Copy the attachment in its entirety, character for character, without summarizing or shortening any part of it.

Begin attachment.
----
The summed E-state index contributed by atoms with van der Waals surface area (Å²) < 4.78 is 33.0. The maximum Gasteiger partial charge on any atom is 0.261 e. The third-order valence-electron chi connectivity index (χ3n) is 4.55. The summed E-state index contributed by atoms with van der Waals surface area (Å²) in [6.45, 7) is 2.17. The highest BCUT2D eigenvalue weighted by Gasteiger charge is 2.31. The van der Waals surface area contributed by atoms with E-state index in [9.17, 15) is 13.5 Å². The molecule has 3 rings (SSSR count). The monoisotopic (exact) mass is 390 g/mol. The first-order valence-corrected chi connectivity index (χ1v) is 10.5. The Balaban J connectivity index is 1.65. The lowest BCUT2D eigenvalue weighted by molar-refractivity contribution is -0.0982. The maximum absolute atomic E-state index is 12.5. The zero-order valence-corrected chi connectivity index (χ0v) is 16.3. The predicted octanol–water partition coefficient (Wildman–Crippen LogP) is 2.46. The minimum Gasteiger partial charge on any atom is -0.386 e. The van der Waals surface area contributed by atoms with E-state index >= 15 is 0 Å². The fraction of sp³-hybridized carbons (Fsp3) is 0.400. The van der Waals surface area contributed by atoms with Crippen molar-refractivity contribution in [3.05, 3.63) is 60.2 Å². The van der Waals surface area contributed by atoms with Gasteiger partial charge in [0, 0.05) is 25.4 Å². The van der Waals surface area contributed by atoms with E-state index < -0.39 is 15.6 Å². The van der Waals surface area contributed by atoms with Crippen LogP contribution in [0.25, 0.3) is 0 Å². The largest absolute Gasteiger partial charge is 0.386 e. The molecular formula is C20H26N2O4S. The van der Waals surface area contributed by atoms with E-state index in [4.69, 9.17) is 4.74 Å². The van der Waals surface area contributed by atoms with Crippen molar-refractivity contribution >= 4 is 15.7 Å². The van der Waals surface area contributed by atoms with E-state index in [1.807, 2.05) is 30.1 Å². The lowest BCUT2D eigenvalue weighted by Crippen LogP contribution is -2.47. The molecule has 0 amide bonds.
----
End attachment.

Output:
The summed E-state index contributed by atoms with van der Waals surface area (Å²) < 4.78 is 33.0. The maximum Gasteiger partial charge on any atom is 0.261 e. The third-order valence-electron chi connectivity index (χ3n) is 4.55. The summed E-state index contributed by atoms with van der Waals surface area (Å²) in [6.45, 7) is 2.17. The highest BCUT2D eigenvalue weighted by Gasteiger charge is 2.31. The van der Waals surface area contributed by atoms with E-state index in [9.17, 15) is 13.5 Å². The molecule has 3 rings (SSSR count). The monoisotopic (exact) mass is 390 g/mol. The first-order valence-corrected chi connectivity index (χ1v) is 10.5. The Balaban J connectivity index is 1.65. The lowest BCUT2D eigenvalue weighted by molar-refractivity contribution is -0.0982. The maximum absolute atomic E-state index is 12.5. The zero-order valence-corrected chi connectivity index (χ0v) is 16.3. The predicted octanol–water partition coefficient (Wildman–Crippen LogP) is 2.46. The minimum Gasteiger partial charge on any atom is -0.386 e. The van der Waals surface area contributed by atoms with E-state index >= 15 is 0 Å². The fraction of sp³-hybridized carbons (Fsp3) is 0.400. The van der Waals surface area contributed by atoms with Crippen molar-refractivity contribution in [3.05, 3.63) is 60.2 Å². The van der Waals surface area contributed by atoms with Gasteiger partial charge in [0, 0.05) is 25.4 Å². The van der Waals surface area contributed by atoms with E-state index < -0.39 is 15.6 Å². The van der Waals surface area contributed by atoms with Crippen LogP contribution in [0.25, 0.3) is 0 Å². The largest absolute Gasteiger partial charge is 0.386 e. The molecular formula is C20H26N2O4S. The van der Waals surface area contributed by atoms with E-state index in [4.69, 9.17) is 4.74 Å². The van der Waals surface area contributed by atoms with Crippen molar-refractivity contribution >= 4 is 15.7 Å². The van der Waals surface area contributed by atoms with E-state index in [1.807, 2.05) is 30.1 Å². The lowest BCUT2D eigenvalue weighted by Crippen LogP contribution is -2.47. The molecule has 0 amide bonds.